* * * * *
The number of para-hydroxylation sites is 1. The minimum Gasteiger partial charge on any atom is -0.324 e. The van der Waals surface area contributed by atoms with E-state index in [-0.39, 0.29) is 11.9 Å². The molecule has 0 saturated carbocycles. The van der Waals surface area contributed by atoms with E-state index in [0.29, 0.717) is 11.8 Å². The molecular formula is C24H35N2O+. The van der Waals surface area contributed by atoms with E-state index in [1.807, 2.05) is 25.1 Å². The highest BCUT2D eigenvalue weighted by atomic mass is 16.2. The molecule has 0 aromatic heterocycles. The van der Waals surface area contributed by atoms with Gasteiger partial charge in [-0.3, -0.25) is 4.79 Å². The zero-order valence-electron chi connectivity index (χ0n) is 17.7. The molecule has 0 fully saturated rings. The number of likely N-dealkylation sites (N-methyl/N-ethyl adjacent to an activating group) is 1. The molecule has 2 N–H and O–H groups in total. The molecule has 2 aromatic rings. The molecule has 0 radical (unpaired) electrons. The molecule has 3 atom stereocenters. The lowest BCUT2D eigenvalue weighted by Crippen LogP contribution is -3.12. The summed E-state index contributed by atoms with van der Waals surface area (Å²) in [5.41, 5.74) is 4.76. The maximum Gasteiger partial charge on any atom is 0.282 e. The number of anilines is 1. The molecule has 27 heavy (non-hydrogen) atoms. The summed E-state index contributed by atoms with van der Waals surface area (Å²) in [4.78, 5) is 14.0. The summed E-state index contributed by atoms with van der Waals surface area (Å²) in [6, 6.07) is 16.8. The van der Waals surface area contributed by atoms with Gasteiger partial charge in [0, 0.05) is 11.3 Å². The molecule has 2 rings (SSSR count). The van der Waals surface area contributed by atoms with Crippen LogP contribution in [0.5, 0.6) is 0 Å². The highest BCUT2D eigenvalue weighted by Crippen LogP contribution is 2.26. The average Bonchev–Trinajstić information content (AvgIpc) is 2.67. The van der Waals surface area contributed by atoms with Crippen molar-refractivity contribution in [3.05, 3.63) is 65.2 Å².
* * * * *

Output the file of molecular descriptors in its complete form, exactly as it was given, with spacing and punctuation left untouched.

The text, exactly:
The number of para-hydroxylation sites is 1. The minimum Gasteiger partial charge on any atom is -0.324 e. The van der Waals surface area contributed by atoms with E-state index in [-0.39, 0.29) is 11.9 Å². The molecule has 0 saturated carbocycles. The van der Waals surface area contributed by atoms with E-state index in [0.29, 0.717) is 11.8 Å². The molecular formula is C24H35N2O+. The van der Waals surface area contributed by atoms with E-state index in [1.807, 2.05) is 25.1 Å². The highest BCUT2D eigenvalue weighted by atomic mass is 16.2. The molecule has 0 aromatic heterocycles. The van der Waals surface area contributed by atoms with Gasteiger partial charge in [-0.3, -0.25) is 4.79 Å². The zero-order valence-electron chi connectivity index (χ0n) is 17.7. The molecule has 0 fully saturated rings. The number of likely N-dealkylation sites (N-methyl/N-ethyl adjacent to an activating group) is 1. The molecule has 2 N–H and O–H groups in total. The molecule has 2 aromatic rings. The molecule has 0 radical (unpaired) electrons. The molecule has 3 atom stereocenters. The lowest BCUT2D eigenvalue weighted by Crippen LogP contribution is -3.12. The summed E-state index contributed by atoms with van der Waals surface area (Å²) in [5.41, 5.74) is 4.76. The maximum Gasteiger partial charge on any atom is 0.282 e. The number of anilines is 1. The molecule has 27 heavy (non-hydrogen) atoms. The summed E-state index contributed by atoms with van der Waals surface area (Å²) in [4.78, 5) is 14.0. The summed E-state index contributed by atoms with van der Waals surface area (Å²) in [6, 6.07) is 16.8. The van der Waals surface area contributed by atoms with Gasteiger partial charge in [0, 0.05) is 11.3 Å². The molecule has 2 rings (SSSR count). The van der Waals surface area contributed by atoms with Crippen LogP contribution in [0.5, 0.6) is 0 Å². The highest BCUT2D eigenvalue weighted by Crippen LogP contribution is 2.26. The average Bonchev–Trinajstić information content (AvgIpc) is 2.67. The van der Waals surface area contributed by atoms with Crippen molar-refractivity contribution in [3.05, 3.63) is 65.2 Å².